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Summary:

[qi:021] Earlier this week, MeeVee, an online television guide, decided to acquire Top Ten Sources, a Boston-based social news and information site. Last night, Next New Networks bought BarelyPolitical.com, the production company responsible for Obama Girl, for an undisclosed amount of money. And there is news […]

[qi:021] Earlier this week, MeeVee, an online television guide, decided to acquire Top Ten Sources, a Boston-based social news and information site. Last night, Next New Networks bought BarelyPolitical.com, the production company responsible for Obama Girl, for an undisclosed amount of money. And there is news that Automattic has acquired Gravatar, a small project that gives WordPress users the ability to add avatars to their profiles.

In isolation, these three deals are so marginal and unimportant that you might gloss over them. When taken together, however, they point to a trend that is starting to gather momentum. I have been hearing from many small startups that are looking to either acquire or merge with others in order to bulk up and stay competitive in a very crowded market.

“Time to market,” a phrase typically found in the vernacular of large companies, is making its way down the food chain as well. Acquiring users and boosting page views is a challenge, especially with hundreds of startups vying for attention (and usage). The low barriers to entry for building and deploying consumer web products has resulted in an abundance of companies, many of marginal utility.

Many are mere features makers that need to find a safer cocoon or else face a bleak future. Sure there are some buyers, including Google (GOOG), Yahoo (YHOO, Microsoft (MSFT), eBay (EBAY) and newly proliferate media companies from the East Coast. But they can’t buy everything — and that is why startups should start developing strategies to what is essentially the web equivalent of “marrying up.”

But the clock is ticking. Eternal optimist Tim O’Reilly, in an interview with The New York Times, today expressed concerns about the me-too, copycat startups and the generous amount of dollars they are snagging from venture capital funders. He said that when the bubble inevitably pops, “there are going to be a lot of people out of work again.”

And our good friend Scott Rafer, who has been on both the winning and losing side of the equation, is worried that we haven’t learned from our mistakes.

“Every single one of these cycles lasted between eight and 11 years. The eight-year anniversary of the last collapse is in March 2008. Now, if someone wants to stand up and tell me why this cycle is somehow going to be a longer one — I’m all ears,” he says. If Rafer is right, then it is prudent for startups to start coming up with Plan B. And maybe Plan B should stand for “buying or merging.”

Disclosure: GigaOM and Automattic share a common investor, True Ventures. Matt Mullenweg, founder of the company, is one of my close friends.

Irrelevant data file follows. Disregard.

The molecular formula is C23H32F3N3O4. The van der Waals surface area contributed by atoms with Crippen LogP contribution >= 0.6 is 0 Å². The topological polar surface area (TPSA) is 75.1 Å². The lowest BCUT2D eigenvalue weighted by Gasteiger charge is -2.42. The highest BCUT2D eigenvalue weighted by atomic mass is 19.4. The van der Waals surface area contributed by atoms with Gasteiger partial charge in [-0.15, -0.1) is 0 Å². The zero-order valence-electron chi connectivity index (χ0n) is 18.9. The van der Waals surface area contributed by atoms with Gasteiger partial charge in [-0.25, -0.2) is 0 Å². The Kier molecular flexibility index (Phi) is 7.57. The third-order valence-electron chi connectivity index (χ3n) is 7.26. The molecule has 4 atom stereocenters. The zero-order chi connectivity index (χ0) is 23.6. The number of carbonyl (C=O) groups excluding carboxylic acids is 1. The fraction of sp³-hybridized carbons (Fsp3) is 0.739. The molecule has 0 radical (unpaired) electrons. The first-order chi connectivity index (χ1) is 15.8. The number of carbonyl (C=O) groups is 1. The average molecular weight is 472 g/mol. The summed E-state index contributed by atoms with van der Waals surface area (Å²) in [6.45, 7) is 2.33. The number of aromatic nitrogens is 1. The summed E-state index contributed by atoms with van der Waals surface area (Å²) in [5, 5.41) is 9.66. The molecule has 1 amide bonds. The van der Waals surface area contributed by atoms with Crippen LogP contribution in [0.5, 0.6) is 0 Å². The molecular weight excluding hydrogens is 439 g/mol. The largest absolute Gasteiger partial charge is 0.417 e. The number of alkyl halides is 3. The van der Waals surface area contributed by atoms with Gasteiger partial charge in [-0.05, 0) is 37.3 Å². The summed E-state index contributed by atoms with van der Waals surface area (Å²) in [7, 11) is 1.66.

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By Om Malik
  1. Teaming up is so critical these days – people fear it because they believe that a merger might be the end result but the truth is that both companies can walk away smarter than going it alone.

    This is one of the benefits of co-working.

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  2. Widget makers CAN make a lot of money – look at shareware. There is no willingness-to-pay for Web 2.0, that’s the problem. I have said enough already, the solution is obvious.

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  3. think how amazing what blogs can influence in this world scale business.

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  4. Om,
    I think you’ll start to see more teaming up as start-ups look for creative ways to operate more efficiently. I would argue that a more pragmatic approach to spending is the biggest difference between the last tech boom and the current one – something lost amid all the talk about a bust.

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  5. [...] So Matt Mullenweg has announced on his blog not too long ago that his company Automattic(The company that runs wordpress.com) has bought Gravatar. I think this is fairly big and if not big, important news and so does Om Malik. [...]

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  6. In a way, this entire bubble is a product of the acquisition spree of the companies like Yahoo, Google, Microsoft etc. Taking the case of Google, just because they want to be omnipresent in the internet world, and now in the mobile world, they keep on acquiring companies irrespective of their profitability. Their process allures all these start-ups for the dream of quick money. I guess, when the bubble breaks, these big companies also will get their share of regret.

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  7. You linked to Matt’s post on the Gravatar blog. That post seems to have vanished.

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  8. [...] October 18th, 2007 Matt Mullenweg posted yesterday on the Gravatar blog about the acquisition of Gravatar by Automattic. The post isn’t there now. It wasn’t just my imagination: Om Malik linked to the post. [...]

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  9. What if rich startup with funding is searching for real technological basis for its proposals? Looks like bubble 2.0 is coming…

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  10. [...] of the nonsense being written about the new “bubble”. And related discussions about the need for startups to “bulk up” (from Om Malik no less, a man full of good sense usually) and palpitations about being five months [...]

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